Ichiro visits Sisler's grave
During an All-Star Weekend when history is made and honored, Ichiro Suzuki paid respects to a man whose achievements are linked with his own.
Ichiro, in St. Louis for his ninth All-Star Game, visited the grave of St. Louis Browns star George Sisler, whose single-season record of 257 hits was broken by the Mariners outfielder in October 2004.
Sisler's descendants -- including Sisler's 81-year-old daughter, Frances Sisler Drochelman -- had traveled to Seattle to witness Ichiro break the record that was set in 1920, and last weekend, Ichiro returned the gesture.
"I wanted to do that for a grand upperclassman of the baseball world," Ichiro told MLB.com. "I think it's only natural for someone to want to do that, to express my feelings in that way."
Ichiro, accompanied by his wife, Yumiko, and some friends, laid flowers at Sisler's grave, at Des Peres Presbyterian Church Cemetery. Sisler, a Hall of Famer, died on March 26, 1973. His career was marked by a lifetime .340 batting average, and a .407 average in 1920. He was inducted into the Hall of Fame in 1939.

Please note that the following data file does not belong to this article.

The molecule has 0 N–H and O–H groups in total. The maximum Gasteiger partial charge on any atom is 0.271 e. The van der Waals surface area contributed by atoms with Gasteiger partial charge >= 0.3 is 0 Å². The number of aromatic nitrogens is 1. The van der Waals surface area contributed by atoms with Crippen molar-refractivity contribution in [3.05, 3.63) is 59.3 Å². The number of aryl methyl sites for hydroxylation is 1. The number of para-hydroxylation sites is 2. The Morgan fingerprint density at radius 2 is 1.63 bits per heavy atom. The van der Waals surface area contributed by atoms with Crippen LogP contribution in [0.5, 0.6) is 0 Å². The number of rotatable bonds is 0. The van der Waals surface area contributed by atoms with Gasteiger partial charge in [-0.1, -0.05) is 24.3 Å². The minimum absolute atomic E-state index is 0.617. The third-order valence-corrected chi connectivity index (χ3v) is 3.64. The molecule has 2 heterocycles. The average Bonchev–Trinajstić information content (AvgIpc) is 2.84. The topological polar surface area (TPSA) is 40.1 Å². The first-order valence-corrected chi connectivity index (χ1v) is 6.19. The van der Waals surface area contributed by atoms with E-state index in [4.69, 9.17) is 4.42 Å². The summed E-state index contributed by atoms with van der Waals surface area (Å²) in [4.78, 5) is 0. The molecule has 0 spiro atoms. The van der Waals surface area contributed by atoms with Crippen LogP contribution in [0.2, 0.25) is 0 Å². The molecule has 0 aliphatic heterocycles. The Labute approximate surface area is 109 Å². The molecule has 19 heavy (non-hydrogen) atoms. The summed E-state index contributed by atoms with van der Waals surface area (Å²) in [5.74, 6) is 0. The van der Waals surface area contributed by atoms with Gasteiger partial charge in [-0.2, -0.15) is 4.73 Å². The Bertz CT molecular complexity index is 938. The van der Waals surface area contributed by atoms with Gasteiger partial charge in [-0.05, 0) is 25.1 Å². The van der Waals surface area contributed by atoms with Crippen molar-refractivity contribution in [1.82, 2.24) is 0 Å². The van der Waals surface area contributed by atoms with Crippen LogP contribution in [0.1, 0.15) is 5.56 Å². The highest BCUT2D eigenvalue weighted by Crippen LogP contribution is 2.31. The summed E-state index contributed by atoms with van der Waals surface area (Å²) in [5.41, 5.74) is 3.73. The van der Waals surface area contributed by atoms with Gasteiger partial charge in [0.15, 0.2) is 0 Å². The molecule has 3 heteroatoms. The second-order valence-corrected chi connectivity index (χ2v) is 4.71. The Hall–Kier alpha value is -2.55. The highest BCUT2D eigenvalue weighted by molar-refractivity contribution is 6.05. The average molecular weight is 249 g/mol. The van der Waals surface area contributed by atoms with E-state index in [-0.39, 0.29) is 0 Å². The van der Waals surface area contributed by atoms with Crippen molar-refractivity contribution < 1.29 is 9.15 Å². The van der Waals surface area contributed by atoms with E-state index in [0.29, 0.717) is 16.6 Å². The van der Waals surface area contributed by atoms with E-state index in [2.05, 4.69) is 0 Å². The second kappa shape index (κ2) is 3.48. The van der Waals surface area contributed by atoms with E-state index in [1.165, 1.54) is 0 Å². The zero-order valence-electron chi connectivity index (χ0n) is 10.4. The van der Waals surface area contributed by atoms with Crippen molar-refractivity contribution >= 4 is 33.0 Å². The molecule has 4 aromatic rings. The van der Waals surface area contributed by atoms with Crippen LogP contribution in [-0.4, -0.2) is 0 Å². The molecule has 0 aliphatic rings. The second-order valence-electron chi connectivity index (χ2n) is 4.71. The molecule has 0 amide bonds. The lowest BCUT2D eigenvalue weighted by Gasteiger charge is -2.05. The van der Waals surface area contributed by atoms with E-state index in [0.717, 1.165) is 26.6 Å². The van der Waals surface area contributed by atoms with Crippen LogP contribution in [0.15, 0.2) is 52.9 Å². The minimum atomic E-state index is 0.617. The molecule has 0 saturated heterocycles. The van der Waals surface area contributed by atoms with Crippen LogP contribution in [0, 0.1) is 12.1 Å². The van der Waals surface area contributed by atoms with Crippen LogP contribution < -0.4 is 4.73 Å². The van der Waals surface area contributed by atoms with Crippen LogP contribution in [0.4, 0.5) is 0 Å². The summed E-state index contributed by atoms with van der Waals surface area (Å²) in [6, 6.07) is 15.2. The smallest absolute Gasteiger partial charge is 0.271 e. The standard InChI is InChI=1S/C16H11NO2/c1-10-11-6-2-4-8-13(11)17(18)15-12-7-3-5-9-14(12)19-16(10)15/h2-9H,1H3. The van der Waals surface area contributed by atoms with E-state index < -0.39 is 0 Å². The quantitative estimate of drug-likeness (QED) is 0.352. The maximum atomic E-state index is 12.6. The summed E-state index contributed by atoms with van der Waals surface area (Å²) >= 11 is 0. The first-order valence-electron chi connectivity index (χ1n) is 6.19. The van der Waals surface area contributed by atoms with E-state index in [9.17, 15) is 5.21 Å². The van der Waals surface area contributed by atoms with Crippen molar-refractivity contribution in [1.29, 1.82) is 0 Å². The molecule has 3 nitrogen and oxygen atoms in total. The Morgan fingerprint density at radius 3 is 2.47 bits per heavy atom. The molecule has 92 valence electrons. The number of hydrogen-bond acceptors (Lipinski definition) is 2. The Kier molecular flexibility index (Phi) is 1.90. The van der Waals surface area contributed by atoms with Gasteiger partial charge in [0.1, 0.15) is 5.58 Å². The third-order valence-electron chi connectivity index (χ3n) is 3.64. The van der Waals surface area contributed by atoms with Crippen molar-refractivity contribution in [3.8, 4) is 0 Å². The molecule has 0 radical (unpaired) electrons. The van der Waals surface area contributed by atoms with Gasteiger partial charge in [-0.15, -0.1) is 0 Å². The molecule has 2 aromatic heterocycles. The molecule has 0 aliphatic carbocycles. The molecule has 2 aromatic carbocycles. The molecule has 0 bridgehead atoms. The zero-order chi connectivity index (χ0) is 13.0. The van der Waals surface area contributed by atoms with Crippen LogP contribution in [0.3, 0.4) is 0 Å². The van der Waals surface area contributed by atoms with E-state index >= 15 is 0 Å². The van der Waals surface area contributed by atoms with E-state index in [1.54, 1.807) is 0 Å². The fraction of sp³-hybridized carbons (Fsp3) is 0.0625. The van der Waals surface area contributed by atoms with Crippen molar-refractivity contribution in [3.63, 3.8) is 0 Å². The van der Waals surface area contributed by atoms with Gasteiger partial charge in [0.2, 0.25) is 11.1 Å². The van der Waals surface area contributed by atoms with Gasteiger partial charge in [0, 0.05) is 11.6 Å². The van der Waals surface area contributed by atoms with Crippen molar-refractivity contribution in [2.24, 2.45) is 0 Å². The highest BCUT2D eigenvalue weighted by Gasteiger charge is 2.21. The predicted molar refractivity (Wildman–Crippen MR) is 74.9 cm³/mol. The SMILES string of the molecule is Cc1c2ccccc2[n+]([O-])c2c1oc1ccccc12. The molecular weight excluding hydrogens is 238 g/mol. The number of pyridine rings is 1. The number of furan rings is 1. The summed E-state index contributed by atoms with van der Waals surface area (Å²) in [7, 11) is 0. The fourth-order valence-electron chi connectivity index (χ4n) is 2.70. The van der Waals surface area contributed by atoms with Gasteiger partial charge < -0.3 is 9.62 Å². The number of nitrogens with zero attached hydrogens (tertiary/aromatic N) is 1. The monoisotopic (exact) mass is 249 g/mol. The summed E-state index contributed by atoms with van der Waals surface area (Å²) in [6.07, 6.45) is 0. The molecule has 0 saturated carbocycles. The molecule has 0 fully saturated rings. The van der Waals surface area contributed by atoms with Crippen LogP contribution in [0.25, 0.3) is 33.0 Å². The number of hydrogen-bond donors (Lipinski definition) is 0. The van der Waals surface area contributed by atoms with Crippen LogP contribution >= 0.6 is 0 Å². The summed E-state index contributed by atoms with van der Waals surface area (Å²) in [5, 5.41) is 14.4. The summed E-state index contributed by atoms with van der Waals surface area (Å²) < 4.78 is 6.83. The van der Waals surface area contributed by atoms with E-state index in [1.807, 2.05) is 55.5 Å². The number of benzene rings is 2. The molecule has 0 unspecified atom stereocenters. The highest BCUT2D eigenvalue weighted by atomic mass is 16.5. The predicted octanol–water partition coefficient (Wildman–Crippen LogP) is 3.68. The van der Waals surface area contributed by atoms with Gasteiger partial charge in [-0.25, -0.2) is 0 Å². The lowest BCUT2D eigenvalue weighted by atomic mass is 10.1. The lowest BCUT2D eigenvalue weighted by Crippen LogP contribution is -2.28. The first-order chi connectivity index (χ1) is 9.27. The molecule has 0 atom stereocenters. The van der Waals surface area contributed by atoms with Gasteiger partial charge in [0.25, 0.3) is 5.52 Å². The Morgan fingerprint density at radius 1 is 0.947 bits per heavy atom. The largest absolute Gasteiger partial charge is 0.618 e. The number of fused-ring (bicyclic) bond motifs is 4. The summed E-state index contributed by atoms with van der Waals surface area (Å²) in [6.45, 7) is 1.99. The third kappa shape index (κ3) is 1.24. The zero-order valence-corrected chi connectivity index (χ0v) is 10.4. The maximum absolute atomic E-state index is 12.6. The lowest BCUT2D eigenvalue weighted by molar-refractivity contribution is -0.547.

"There's not many chances to come to St. Louis," Ichiro said, according to the Seattle Times. "In 2004, it was the first time I crossed paths with him, and his family generously came all the way to Seattle."
Another All-Star Game might be old hat to Ichiro, who was the MVP of the 2007 game and has won a Gold Glove in each season since entering the major leagues out of Japan in 2001.
But this time, Ichiro got to meet President Barack Obama, who threw out the first pitch. Obama, visiting the clubhouses, stopped and signed a ball for Ichiro, who gave a slight bow upon meeting the President and appeared as giddy and excited as a kid.
"My idea, when I saw him, was to say, 'What's up?' to him," Ichiro said. "But I got nervous. You know, he has that kind of aura about him. So I got nervous and I didn't say that to him. I was a little disappointed about that.
"But I realized after seeing him today that presidents wear jeans, too. So my hope is that our skipper, [Don] Wakamatsu, was watching that and we can wear jeans on our flights, as well."
Information from The Associated Press was used in this report.